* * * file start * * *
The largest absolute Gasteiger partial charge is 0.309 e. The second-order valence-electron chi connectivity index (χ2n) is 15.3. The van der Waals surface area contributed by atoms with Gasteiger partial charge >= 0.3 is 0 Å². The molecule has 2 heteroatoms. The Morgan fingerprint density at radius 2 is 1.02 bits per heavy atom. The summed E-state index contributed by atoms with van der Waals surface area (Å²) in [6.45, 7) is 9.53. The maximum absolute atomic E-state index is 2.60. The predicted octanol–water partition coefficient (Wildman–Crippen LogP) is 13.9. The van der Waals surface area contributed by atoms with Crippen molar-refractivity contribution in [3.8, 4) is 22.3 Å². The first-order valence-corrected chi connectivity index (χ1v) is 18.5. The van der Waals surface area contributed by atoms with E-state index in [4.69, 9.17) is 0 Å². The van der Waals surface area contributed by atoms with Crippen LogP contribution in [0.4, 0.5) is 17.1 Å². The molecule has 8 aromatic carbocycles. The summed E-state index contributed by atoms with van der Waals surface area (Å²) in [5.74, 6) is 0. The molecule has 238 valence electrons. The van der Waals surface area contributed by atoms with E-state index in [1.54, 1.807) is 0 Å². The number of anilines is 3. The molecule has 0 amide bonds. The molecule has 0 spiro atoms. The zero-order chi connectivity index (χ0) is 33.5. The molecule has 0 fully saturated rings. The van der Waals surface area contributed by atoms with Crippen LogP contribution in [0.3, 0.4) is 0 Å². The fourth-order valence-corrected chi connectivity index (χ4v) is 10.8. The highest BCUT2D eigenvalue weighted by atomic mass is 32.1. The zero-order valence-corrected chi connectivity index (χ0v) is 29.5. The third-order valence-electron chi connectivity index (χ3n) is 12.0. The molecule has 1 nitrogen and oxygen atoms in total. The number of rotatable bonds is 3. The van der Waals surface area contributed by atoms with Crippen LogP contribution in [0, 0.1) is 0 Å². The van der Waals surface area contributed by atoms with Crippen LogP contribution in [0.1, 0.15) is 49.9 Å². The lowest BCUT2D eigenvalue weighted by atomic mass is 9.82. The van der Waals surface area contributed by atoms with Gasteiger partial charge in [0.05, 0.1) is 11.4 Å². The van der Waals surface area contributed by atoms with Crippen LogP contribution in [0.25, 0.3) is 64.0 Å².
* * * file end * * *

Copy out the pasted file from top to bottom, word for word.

The largest absolute Gasteiger partial charge is 0.309 e. The second-order valence-electron chi connectivity index (χ2n) is 15.3. The van der Waals surface area contributed by atoms with Gasteiger partial charge >= 0.3 is 0 Å². The molecule has 2 heteroatoms. The Morgan fingerprint density at radius 2 is 1.02 bits per heavy atom. The summed E-state index contributed by atoms with van der Waals surface area (Å²) in [6.45, 7) is 9.53. The maximum absolute atomic E-state index is 2.60. The predicted octanol–water partition coefficient (Wildman–Crippen LogP) is 13.9. The van der Waals surface area contributed by atoms with Crippen molar-refractivity contribution in [3.8, 4) is 22.3 Å². The first-order valence-corrected chi connectivity index (χ1v) is 18.5. The van der Waals surface area contributed by atoms with E-state index in [4.69, 9.17) is 0 Å². The van der Waals surface area contributed by atoms with Crippen LogP contribution in [0.4, 0.5) is 17.1 Å². The molecule has 8 aromatic carbocycles. The summed E-state index contributed by atoms with van der Waals surface area (Å²) in [5.74, 6) is 0. The molecule has 238 valence electrons. The van der Waals surface area contributed by atoms with E-state index in [1.54, 1.807) is 0 Å². The number of anilines is 3. The molecule has 0 amide bonds. The molecule has 0 spiro atoms. The zero-order chi connectivity index (χ0) is 33.5. The molecule has 0 fully saturated rings. The van der Waals surface area contributed by atoms with Crippen LogP contribution in [0.3, 0.4) is 0 Å². The fourth-order valence-corrected chi connectivity index (χ4v) is 10.8. The highest BCUT2D eigenvalue weighted by atomic mass is 32.1. The zero-order valence-corrected chi connectivity index (χ0v) is 29.5. The third-order valence-electron chi connectivity index (χ3n) is 12.0. The molecule has 1 nitrogen and oxygen atoms in total. The number of rotatable bonds is 3. The van der Waals surface area contributed by atoms with Crippen LogP contribution in [0, 0.1) is 0 Å². The van der Waals surface area contributed by atoms with Crippen LogP contribution in [0.1, 0.15) is 49.9 Å². The lowest BCUT2D eigenvalue weighted by atomic mass is 9.82. The van der Waals surface area contributed by atoms with Gasteiger partial charge in [0.05, 0.1) is 11.4 Å². The van der Waals surface area contributed by atoms with Crippen LogP contribution in [0.25, 0.3) is 64.0 Å².